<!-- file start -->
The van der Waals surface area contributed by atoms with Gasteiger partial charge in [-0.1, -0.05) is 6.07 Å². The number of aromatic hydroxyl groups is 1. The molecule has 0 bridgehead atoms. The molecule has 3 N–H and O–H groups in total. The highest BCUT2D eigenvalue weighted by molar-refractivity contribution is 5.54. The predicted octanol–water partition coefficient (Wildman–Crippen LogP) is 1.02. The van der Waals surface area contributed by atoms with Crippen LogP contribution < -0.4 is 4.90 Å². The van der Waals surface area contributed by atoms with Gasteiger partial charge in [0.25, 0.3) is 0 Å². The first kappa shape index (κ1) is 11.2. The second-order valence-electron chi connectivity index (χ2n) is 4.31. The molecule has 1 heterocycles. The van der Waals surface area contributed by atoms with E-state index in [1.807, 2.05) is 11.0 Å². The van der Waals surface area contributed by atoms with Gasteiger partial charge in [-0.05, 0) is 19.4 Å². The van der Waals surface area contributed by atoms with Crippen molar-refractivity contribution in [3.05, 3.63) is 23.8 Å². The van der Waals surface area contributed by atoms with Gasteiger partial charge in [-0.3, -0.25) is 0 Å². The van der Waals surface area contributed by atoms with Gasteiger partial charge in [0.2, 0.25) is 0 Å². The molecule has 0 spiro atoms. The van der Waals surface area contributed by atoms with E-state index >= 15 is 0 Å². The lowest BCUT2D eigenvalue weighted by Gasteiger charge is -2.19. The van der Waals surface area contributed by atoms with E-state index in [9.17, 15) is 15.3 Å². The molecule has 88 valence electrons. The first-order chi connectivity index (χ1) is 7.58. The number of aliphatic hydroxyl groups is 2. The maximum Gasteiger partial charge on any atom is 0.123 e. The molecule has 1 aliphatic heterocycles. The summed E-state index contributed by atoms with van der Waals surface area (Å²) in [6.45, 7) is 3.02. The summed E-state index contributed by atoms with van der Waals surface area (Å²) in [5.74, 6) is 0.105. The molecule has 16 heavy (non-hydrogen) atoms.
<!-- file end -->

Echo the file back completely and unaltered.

The van der Waals surface area contributed by atoms with Gasteiger partial charge in [-0.1, -0.05) is 6.07 Å². The number of aromatic hydroxyl groups is 1. The molecule has 0 bridgehead atoms. The molecule has 3 N–H and O–H groups in total. The highest BCUT2D eigenvalue weighted by molar-refractivity contribution is 5.54. The predicted octanol–water partition coefficient (Wildman–Crippen LogP) is 1.02. The van der Waals surface area contributed by atoms with Crippen LogP contribution < -0.4 is 4.90 Å². The van der Waals surface area contributed by atoms with Gasteiger partial charge in [0.25, 0.3) is 0 Å². The first kappa shape index (κ1) is 11.2. The second-order valence-electron chi connectivity index (χ2n) is 4.31. The molecule has 1 heterocycles. The van der Waals surface area contributed by atoms with E-state index in [1.807, 2.05) is 11.0 Å². The van der Waals surface area contributed by atoms with Gasteiger partial charge in [-0.05, 0) is 19.4 Å². The van der Waals surface area contributed by atoms with Crippen molar-refractivity contribution in [3.05, 3.63) is 23.8 Å². The van der Waals surface area contributed by atoms with Gasteiger partial charge in [-0.3, -0.25) is 0 Å². The van der Waals surface area contributed by atoms with Gasteiger partial charge in [0.2, 0.25) is 0 Å². The molecule has 0 spiro atoms. The van der Waals surface area contributed by atoms with E-state index >= 15 is 0 Å². The lowest BCUT2D eigenvalue weighted by Gasteiger charge is -2.19. The van der Waals surface area contributed by atoms with E-state index in [9.17, 15) is 15.3 Å². The molecule has 88 valence electrons. The first-order chi connectivity index (χ1) is 7.58. The number of aliphatic hydroxyl groups is 2. The maximum Gasteiger partial charge on any atom is 0.123 e. The molecule has 1 aliphatic heterocycles. The summed E-state index contributed by atoms with van der Waals surface area (Å²) in [6.45, 7) is 3.02. The summed E-state index contributed by atoms with van der Waals surface area (Å²) in [5.74, 6) is 0.105. The molecule has 16 heavy (non-hydrogen) atoms.